Rated R for language, sexual content and drug use.
Running time: 108 minutes.
Three stars out of four.
Writer-director Justin Simien takes a sledgehammer to the rosy notion that we’ve achieved a post-racial utopia — but he does it with great wit, bite and flair — in his debut feature, “Dear White People.”
Simien’s film is very much of our time and place in history, and it very much toys with the idea that everything would be OK in our nation following the election of its first black president — that the racial tensions that have existed and evolved for centuries would suddenly disappear. And by “toys,” I mean it in the sense of what a cat does with a ball: He chases after it and pounces on it ferociously and relentlessly, but with highly amusing enthusiasm.
It’s actually kind of astonishing that this is Simien’s first film — that he’d try to tackle such tricky territory so sharply and with such honesty right out of the gate. He dares to say what so many of us think — dares to approach subtleties and intricacies that so many of us don’t want to bother talking about. He does it with dialogue that’s direct and often brutal but an aesthetic that’s pleasingly formal and artfully arch. It’s an obvious comparison, but “Dear White People” reminded me of some of Spike Lee’s earliest work, specifically “School Daze,” given its college campus setting. And I was thrilled to be part of the Gotham Awards committee that chose Simien as one of the five nominees for the breakthrough director award this year. He is indeed an exciting new talent.
Simien’s film follows the lives of four students on the fictional campus of Winchester University, an Ivy League-type institution. The young woman who gives the film its title — and also serves as its breakout star — is Tessa Thompson as DJ and aspiring filmmaker Sam. With her radio show, she reveals uncomfortable truths about the ways in which blacks and whites interact. Example: “Dear White People: The minimum requirement of black friends to not seem racist has just been raised to two. Sorry, but your weed man, Tyrone, does not count.” Her observations are both smart and seductive and obviously the reflections of a woman who’s confident in her own identity and power.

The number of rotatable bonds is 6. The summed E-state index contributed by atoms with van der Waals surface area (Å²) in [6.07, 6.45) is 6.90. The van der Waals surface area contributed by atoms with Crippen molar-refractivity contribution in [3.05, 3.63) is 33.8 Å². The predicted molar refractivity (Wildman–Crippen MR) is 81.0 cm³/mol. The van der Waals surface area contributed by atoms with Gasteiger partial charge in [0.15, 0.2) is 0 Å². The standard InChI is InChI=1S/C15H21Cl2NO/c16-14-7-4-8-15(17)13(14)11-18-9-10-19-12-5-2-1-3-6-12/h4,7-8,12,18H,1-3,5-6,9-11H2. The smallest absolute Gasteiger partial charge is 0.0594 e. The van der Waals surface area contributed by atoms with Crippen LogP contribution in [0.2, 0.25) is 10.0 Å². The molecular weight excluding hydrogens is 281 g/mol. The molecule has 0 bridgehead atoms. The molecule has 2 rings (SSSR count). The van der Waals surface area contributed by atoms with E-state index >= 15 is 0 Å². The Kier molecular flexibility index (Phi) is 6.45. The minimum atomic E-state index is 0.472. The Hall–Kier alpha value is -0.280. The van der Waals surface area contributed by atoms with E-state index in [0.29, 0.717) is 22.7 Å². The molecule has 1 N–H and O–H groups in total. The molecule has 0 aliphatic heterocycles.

Or is she? Part of what makes “Dear White People” feel so alive and vital is the way in which all the characters assess and reassess themselves and their purpose in society — without, perhaps, finding all the satisfying answers they seek. Sam, for instance, believes she should fall in with a group of militant black students, but her heart leads her to her film class teaching assistant — who happens to be white.
On the opposite end of the spectrum is Coco (Teyonah Parris) — who has shortened her name from the more ethnic-sounding Colandrea — a sexy young woman who will say and do whatever provocative thing she must to garner attention and land a spot on reality television. With her straightened hair, blonde wigs and curve-hugging dresses, she’s an opportunistic climber who views Sam as a “Lisa Bonet wannabe.” Much of Simien’s humor comes from such observant put-downs of pop-culture figures; Tyler Perry, and his films that depict a narrow view of black America, get a particularly inspired skewering.
The preppy and polished Troy (Brandon P. Bell) obviously is destined for a future in politics himself, speaking of President Obama. He just so happens to be the son of the school’s dean (Dennis Haysbert). And he also happens to be dating a white girl named Sofia (Brittany Curran), for whom this romantic dalliance is an exotic form of rebellion against her wealthy and powerful father, the school’s president (Peter Syvertsen). (The fact that Troy and Sofia’s fathers went to this university together and continue to have a competitive relationship with each other all these decades later feels more than a bit contrived.)
Finally, there’s Lionel (“Everybody Hates Chris” star Tyler James Williams), who fits even less tidily into a predetermined box. Lionel is bright but nerdy. He’s an aspiring journalist but he’s extremely shy. He’s a skinny kid who rocks a massive Afro. He’s also gay. This combination of attributes makes him the target of unwanted desire and scorn from various corners, and while he seems to be having the hardest time fitting in on campus, he’s also the most secure in who he truly is.
All of their story lines collide at an ethnically-themed party that’s wildly inappropriate — the kind that we still see all the time at college campuses across the country. Simien is onto something in holding up the tendency that blacks and whites sometimes have to appropriate (and misappropriate) each others’ cultures, and the recognition of the truths he reveals is both deeply amusing and cringe-inducing. His film may meander a bit here and there but when he takes aim, he hits his targets squarely. I can’t wait to see where he’ll set his sights next.